In a previous post we looked at the fun trick of optics is called caustics, where undulating waves act like lenses to cause a network of dancing lines on the sea floor. That’s called a caustic projection.
The same kind of thing happens when light bounces up from the water surface. It’s called a caustic reflection. It’s a common sight on the sides of docked sailboats or on the undersides of bridges in Venice.
In this case the caustic lines are fairly parallel to each other because the waves are, too. The light is hitting the water at a low angle (allowing a greater amount of light to be reflected upward), and the caustic reflections spread out and go a little out focus on the near side of the bridge.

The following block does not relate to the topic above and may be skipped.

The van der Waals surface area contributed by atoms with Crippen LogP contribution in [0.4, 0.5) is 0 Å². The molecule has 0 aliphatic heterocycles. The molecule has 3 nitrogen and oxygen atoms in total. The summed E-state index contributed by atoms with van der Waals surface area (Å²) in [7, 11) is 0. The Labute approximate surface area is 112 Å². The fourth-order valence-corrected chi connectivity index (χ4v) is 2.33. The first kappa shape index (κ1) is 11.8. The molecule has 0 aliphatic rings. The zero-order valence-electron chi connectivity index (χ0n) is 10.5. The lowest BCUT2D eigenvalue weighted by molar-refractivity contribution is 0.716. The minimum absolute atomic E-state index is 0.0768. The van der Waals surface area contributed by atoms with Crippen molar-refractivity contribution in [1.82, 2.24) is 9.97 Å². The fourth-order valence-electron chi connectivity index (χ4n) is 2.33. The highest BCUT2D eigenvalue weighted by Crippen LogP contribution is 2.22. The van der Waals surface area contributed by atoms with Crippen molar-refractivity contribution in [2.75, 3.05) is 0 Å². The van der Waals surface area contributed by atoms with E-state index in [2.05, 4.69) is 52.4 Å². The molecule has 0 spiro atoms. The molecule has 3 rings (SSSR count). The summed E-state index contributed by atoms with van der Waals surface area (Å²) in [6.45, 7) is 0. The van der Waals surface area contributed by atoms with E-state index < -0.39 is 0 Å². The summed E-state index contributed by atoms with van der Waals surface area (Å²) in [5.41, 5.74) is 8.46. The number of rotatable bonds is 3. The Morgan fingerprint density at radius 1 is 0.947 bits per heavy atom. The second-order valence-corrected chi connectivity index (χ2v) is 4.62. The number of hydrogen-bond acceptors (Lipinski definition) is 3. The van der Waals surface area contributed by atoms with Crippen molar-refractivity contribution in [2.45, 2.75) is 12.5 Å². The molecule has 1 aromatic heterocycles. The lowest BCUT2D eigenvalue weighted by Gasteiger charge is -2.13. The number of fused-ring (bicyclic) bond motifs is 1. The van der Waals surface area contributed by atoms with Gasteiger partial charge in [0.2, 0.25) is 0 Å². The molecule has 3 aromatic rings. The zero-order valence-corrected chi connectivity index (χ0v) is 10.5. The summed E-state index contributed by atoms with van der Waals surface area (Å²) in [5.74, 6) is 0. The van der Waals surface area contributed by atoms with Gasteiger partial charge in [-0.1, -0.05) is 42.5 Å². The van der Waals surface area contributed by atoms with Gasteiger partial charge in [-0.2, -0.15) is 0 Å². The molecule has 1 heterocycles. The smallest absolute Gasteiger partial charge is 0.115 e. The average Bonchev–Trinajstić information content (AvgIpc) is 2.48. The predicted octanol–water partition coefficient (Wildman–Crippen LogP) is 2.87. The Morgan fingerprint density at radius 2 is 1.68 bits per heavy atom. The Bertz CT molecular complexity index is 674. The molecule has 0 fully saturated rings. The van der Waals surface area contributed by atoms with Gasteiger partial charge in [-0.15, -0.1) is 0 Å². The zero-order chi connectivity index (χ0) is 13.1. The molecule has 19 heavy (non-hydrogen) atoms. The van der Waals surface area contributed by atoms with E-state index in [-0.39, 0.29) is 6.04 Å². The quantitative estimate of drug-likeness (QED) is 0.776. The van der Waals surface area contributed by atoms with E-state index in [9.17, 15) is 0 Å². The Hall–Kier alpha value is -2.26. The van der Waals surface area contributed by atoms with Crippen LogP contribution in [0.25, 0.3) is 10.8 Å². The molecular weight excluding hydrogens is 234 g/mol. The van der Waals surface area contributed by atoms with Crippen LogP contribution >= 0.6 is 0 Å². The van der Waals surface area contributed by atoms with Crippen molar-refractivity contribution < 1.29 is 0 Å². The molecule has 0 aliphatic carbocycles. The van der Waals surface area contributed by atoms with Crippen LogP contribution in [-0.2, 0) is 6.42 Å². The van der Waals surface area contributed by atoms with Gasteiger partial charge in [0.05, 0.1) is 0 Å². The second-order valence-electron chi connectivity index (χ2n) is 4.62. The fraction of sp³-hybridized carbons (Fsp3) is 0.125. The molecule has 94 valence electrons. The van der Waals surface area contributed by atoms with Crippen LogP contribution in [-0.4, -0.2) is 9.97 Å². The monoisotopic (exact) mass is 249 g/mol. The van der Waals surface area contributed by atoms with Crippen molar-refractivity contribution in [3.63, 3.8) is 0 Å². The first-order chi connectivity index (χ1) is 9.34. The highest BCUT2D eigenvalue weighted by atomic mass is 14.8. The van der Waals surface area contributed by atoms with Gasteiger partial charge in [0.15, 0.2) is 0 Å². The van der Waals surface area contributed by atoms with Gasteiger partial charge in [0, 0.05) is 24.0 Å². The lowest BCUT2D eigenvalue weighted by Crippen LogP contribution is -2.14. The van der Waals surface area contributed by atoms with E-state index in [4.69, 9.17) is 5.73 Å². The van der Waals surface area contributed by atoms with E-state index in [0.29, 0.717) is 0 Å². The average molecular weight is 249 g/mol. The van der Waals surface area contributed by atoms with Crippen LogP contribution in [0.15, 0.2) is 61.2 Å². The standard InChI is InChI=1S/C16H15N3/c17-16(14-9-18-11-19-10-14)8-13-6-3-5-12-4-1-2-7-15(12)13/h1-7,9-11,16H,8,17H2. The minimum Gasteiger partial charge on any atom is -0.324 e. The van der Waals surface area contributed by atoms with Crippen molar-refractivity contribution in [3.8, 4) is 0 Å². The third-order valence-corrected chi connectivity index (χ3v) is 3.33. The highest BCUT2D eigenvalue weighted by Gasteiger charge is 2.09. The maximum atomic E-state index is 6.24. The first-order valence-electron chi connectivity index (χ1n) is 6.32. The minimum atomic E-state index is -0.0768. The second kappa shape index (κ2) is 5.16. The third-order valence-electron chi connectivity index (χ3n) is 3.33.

A caustic pattern appears on the inside surface of the vaulted arch in this painting from Dinotopia: Journey to Chandara.
This figure shows how the two kinds of caustics work. The waves act like curving mirrors and lenses at the same time.
Photo by imappi2 on Flickr
Previously on GJ: Caustic Projections